Australia’s government and institutions are being targeted by an ongoing sophisticated state-based cyber hack, Prime Minister Scott Morrison says.
Mr Morrison said the cyberattacks were widespread, covering “all levels of government” as well as essential service providers and businesses.
He declined to identify a specific state actor, adding no major personal data breaches had been made. The activity has been increasing in frequency over many months, he said.
He said cyber experts had identified it as a state hack “because of the scale and nature of the targeting and the tradecraft used”. When asked whether that country had been identified, Mr Morrison said he would not make “any public attribution”.
“There are not a large number of state-based actors that can engage in this type of activity,” he told reporters on Friday. He stressed that similar “malicious” activity had been seen in jurisdictions globally, making it not unique to Australia.
Cyber intelligence experts have long linked various hacks in Australia to China. They say China is one of the few states, along with Russia, Iran, and North Korea, which have the capacity for such attacks – and are not allied with Australia.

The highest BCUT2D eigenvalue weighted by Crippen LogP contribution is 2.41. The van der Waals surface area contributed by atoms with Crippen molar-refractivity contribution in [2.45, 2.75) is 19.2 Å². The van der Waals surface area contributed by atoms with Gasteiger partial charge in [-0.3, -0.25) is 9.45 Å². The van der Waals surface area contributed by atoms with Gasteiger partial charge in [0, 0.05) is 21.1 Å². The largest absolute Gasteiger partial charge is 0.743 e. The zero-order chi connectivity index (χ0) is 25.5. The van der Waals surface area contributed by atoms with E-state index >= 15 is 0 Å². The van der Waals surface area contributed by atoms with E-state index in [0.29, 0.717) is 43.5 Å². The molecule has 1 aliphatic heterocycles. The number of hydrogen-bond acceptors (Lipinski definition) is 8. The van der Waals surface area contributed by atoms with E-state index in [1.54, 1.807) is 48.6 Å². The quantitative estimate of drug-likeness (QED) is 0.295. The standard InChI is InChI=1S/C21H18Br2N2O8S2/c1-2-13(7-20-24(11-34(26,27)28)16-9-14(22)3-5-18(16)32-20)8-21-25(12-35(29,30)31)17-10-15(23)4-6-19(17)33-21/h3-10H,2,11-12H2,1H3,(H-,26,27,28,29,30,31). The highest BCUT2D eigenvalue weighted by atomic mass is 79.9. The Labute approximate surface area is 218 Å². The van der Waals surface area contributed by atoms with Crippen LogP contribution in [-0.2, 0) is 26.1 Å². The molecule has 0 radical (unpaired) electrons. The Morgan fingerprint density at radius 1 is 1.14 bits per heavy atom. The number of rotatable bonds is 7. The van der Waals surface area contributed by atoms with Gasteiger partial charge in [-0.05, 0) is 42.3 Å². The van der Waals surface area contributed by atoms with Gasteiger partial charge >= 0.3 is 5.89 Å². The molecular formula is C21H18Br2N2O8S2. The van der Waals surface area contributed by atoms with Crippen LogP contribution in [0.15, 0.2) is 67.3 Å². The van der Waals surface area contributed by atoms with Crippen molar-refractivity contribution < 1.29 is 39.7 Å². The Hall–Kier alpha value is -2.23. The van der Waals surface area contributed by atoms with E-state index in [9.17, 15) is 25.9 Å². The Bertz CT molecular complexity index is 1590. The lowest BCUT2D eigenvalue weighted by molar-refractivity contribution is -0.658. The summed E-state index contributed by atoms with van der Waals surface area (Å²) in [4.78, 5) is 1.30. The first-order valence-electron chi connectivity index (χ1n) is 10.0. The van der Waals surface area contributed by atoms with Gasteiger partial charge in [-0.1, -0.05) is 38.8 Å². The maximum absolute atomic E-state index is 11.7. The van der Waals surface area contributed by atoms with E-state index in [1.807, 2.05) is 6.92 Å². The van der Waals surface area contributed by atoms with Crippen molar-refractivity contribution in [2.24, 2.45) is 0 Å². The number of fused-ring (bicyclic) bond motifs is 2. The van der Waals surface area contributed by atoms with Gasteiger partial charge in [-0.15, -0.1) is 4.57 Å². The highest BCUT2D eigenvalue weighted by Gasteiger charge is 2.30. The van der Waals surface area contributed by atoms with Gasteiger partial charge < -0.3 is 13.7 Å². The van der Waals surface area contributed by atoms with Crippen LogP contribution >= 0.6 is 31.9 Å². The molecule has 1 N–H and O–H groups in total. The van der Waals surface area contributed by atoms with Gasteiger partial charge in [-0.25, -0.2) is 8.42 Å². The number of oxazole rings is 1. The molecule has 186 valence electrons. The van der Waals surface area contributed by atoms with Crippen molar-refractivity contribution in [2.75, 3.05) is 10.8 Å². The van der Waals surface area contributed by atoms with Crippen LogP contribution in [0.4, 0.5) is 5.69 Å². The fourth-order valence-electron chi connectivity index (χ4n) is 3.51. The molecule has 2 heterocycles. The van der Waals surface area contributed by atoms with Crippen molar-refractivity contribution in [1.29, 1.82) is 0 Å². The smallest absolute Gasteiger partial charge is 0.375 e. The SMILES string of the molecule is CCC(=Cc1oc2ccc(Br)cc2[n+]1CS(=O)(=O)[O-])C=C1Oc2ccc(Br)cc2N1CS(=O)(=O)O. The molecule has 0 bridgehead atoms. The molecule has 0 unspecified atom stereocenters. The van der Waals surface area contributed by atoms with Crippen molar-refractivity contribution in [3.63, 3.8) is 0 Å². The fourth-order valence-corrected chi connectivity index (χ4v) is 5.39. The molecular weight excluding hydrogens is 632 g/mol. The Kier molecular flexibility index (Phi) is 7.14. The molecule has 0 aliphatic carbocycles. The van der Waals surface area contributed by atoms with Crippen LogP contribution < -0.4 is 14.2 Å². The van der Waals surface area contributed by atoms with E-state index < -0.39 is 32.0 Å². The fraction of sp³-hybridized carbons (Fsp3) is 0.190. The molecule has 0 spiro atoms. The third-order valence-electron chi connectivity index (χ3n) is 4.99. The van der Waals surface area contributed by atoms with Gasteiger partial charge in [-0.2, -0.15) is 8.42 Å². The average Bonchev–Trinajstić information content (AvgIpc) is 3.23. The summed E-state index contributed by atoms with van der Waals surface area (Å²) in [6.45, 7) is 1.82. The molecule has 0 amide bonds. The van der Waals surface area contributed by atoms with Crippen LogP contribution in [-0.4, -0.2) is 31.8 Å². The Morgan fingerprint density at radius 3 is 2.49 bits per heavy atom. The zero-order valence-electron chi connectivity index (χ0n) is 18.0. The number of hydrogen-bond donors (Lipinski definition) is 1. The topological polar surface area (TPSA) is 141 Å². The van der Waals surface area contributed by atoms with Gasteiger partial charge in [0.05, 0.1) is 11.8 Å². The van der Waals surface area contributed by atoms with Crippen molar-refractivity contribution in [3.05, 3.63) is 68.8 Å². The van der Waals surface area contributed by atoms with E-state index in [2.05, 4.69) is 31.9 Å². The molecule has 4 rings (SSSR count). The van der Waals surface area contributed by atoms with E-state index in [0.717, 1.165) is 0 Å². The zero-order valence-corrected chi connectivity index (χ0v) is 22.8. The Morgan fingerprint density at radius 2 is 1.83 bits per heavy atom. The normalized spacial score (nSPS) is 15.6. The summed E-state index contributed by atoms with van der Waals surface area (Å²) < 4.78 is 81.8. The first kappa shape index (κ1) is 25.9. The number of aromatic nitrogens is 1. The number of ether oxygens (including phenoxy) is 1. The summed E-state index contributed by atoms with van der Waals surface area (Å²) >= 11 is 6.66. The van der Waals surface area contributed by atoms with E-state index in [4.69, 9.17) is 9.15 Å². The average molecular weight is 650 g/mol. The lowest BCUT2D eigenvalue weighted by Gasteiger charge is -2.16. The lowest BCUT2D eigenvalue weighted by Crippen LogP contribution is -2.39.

“There’s always simmering tensions between Russia and China so really it comes down to those being the key actors they [Australia] would be referring to,” expert Joshua Kennedy-White told the BBC.
The unsaid part of the story: China
The headline itself was clear. Many political, educational and health organizations have been targeted by a state-based cyber actor with “significant capabilities”.
However, much about Mr Morrison’s press conference was understated. For example, it was not clear why this announcement was made at this particular moment – given these attacks have been going on for a while.
Mr Morrison made a similar announcement early last year. Despite blaming a “sophisticated state actor”, he refused to name names – even after being directly asked about the country almost everyone was thinking about: China.
Relations between the countries have grown tense in recent years but have significantly worsened after Australia echoed the US in calling for an inquiry into the origins of the coronavirus, first detected in China late last year.
China has since imposed tariffs on Australian barley, stopped beef imports, and warned Chinese citizens and students about the “risks” of travelling to Australia for tourism or education because of racist incidents.
Australia has also ratcheted up its rhetoric. Last week, Mr Morrison said he would not give in to “coercion” from Beijing. It’s hard to be 100% sure that China could be behind this, but what we know is that Australia’s leadership has chosen a moment when its relationship with its powerful trading partner is at an all-time low to announce publicly that it is under cyber-attack from a powerful state.